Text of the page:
The Maligned and Forgotten

A Sanzhi UFO House, in New Taipei City, Taiwan (demolished in 2010)
I see beauty in lost things that have been forgotten, panned, maligned, decayed, or ignored. If you take the time to look, you'll see there is much around us which has been cast aside and deserves a second look. There are abandoned spaces - cities, buildings, tunnels, and rooms - to explore. In those very spaces, you may come across found art - random notes, letters, and photographs - that all represent lives and emotional states that belong to a specific, unrepeatable time. There is beauty and art there, if you are receptive to it.

Poorly received and impugned things are seen as worthy of scorn because gravitating to new things is de rigueur. We're conditioned to respond favorably to the word 'new' on products. The act of possessing anything new or unspoiled, after all, is usually thought on as an exciting experience. Think on all the underrated or impugned things around us. We just assume they're forgotten for good reason. Often, they are. But sometime, we miss the chance to reflect on our culture and on ourselves. We see past societies as lesser than ours, past technological advances as inferior to ours, time periods previous to this one as not being advanced. 

By clinging to perception that only new is good, we lose perspective about 'what's good' and 'what isn't.' We condition ourselves to see things - items and places and ideas - which have not stood the test of time as having lost a survival of the fittest competition.

Unearthing things lost to time or to critical derision, and discovering something new about them can be very rewarding. It can even give us insight into our lives in unexpected ways. There's no way for me to catalog the countless things in our world that are thrown below and left to fester in graceless anonymity, but I can list three that, while wildly divergent in nature, each represent a different part of my life.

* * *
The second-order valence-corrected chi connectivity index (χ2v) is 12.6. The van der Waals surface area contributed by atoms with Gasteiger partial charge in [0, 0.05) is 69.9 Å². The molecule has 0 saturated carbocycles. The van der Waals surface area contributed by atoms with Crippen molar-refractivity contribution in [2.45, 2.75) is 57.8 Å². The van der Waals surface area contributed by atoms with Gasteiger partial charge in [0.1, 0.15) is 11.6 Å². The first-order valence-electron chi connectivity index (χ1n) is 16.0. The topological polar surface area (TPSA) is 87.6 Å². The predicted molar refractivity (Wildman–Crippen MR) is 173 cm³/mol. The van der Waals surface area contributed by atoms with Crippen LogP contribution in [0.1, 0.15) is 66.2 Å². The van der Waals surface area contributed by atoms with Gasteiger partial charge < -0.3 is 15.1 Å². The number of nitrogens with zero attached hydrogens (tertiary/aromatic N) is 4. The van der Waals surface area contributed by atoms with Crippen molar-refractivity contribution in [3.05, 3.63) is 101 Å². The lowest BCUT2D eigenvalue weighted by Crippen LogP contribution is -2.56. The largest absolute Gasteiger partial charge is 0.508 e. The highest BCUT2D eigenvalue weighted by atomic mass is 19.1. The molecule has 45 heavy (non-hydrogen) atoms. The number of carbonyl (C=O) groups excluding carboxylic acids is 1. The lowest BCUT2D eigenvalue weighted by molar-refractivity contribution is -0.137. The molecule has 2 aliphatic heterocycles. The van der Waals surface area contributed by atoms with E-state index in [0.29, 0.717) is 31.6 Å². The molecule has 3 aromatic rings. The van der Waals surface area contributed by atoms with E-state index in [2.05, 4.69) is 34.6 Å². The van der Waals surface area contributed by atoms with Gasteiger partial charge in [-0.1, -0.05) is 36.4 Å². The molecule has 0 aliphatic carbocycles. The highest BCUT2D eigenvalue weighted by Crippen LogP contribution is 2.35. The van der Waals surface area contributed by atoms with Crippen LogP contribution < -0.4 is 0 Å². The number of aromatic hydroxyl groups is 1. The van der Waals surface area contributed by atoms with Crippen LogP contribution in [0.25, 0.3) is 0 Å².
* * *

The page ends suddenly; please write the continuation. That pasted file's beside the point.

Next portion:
Consider that which dwells below your line of sight. 

1. E.T. and the Atari Video Game Landfill

Worst Game Ever? Hardly.
In 1983, the video game industry went belly-up. The game most blamed for this is the licensed adaptation of Steven Spielberg's mega-hit, E.T. This game, in fact, is widely considered the worst video game of all time, and blamed for the failure of the American industry that led to Japan's eventual dominance of the market later that decade. Atari's stunning financial losses allegedly culminated in an infamous burial of millions of unsold E.T. cartridges in a landfill in Alamogordo, New Mexico

Truth is, E.T. was - and is - a convenient patsy for the larger failures of the industry at that time. The landfill is a devastating symbol for the end of one era of American dominance. The game itself is really not as bad as it's reputation would have you believe. I played it recently to re-assess its status as 'worst video game of all time.' Of the hundreds of games released for the Atari 2600 system between the years 1979 and 1983, it is not the worst. 

Unlike many of the 'twitch and shoot' games released for the 2600, E.T. is unique because it tells a story - albeit a very simple one. It presents the player with a clear goal. You are E.T. You run around seeking pieces of a phone that can take you home. You eat Reese's pieces to gain health. You run from a scientist and an FBI agent. If you expend too much energy, you die. To counter this, you call Elliot and he heals you. You fall down pits then levitate out of them. You run - a lot - through the woods. That's it. 

Worst game of all time? Hyperbole. It's about time we unearth E.T. from that landfill and give him the credit he deserves.

2. Googie Architecture / True Vegas Kitsch

Old Vegas
Today's kitsch is yesterday's glamour.

Consider the famous Googie (or Mid-Century modern) architecture style. It was once considered modern, and now it's kitsch, and not only that, it's all but gone. You may think you haven't seen it, but you have. Consider the futurist space-age 'swoops' and diagonal angles of many coffee shops and motels in Los Angeles from the 1940s all the way up to the early 1980s. That's Googie. Remember Disney's 'Tomorrowland' during the 1950s and 1960s? That's Googie too. The Seattle Space Needle? Yep, Googie. Traces of it exist all along the west coast. I love this style, but it's dying fast, and it's a shame, because it's awesome.